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Epic net outage in Africa as FOUR undersea cables chopped

Ship blunders allegedly to blame

Internet Security Threat Report 2014

Underwater data cables linking East Africa to the Middle East and Europe have been severed, bringing transfer rates to their knees in nine countries.

In a bizarre coincidence, a ship allegedly dropped anchor off the coast of Kenya on Saturday in a restricted area, cutting The East African Marine Systems (TEAMS) cable - shortly after three other cables were chopped in the Red Sea between Djibouti and the Middle East, the Wall Street Journal reported.

TEAMS was already stuffed with the traffic from the other three cables, the Europe India Gateway (EIG), the South East Asia Middle East Western Europe-3 (SMW-3) and the Eastern Africa Submarine Cable System (EASSY), which were severed ten days before.

"It's a very unusual situation," Chris Wood, chief executive of West Indian Ocean Cable, the largest shareholder of the EASSY, and a major owner of data-capacity rights on the two other Red Sea cables. "I believe these were accidental incidents, although more will be known when we bring the cables up from the sea bed."

Naturally, the number of cables ruined in a short timeframe has sparked suspicions of sabotage. A source from African carrier Airtel told Ugandan independent newspaper the Daily Monitor that the cables had been sliced on purpose.

"The EASSY and TEAMS cables were cut by malicious people at the weekend and this is causing connection problems. All internet providers, particularly Orange and Airtel have been affected because they all depend on these cables for service provision,” he said.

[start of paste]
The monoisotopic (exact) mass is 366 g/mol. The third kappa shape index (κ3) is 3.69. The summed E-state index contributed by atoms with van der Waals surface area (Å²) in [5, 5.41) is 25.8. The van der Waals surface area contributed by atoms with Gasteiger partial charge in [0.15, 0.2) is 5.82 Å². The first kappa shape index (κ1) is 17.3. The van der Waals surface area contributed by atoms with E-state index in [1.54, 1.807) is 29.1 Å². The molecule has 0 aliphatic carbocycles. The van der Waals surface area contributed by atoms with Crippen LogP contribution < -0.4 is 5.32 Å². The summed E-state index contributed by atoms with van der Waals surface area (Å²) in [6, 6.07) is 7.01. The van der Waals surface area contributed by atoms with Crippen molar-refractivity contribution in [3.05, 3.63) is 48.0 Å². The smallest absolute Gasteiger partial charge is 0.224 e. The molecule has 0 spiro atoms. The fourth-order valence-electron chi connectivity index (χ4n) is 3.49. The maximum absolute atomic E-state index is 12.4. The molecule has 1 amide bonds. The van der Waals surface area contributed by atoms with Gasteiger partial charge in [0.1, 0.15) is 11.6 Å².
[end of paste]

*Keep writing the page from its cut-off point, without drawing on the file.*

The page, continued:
Wood told the WSJ that the cables in the Red Sea had all been severed at the same time, around 650 feet below the Red Sea, but he said that a passing ship could have done the damage because the sea is so shallow.

He added that these cables should be fixed in the next three weeks.

Joel Tanui, general manager of the TEAMS cable, gave the same timescale for fixes to that cable.

"We wish to notify all our stakeholders of ongoing emergency repair works and apologise unreservedly for any inconvenience this may cause," he said. "The cable should be fully operational within the next three weeks."

The first undersea cables for the region went live in 2009 and since then mobile services and e-commerce have increased hugely as internet subscriptions leapt.

Kenya, Uganda, Rwanda, Burundi, Tanzania and Ethiopia are among the countries hit by the outage. ®

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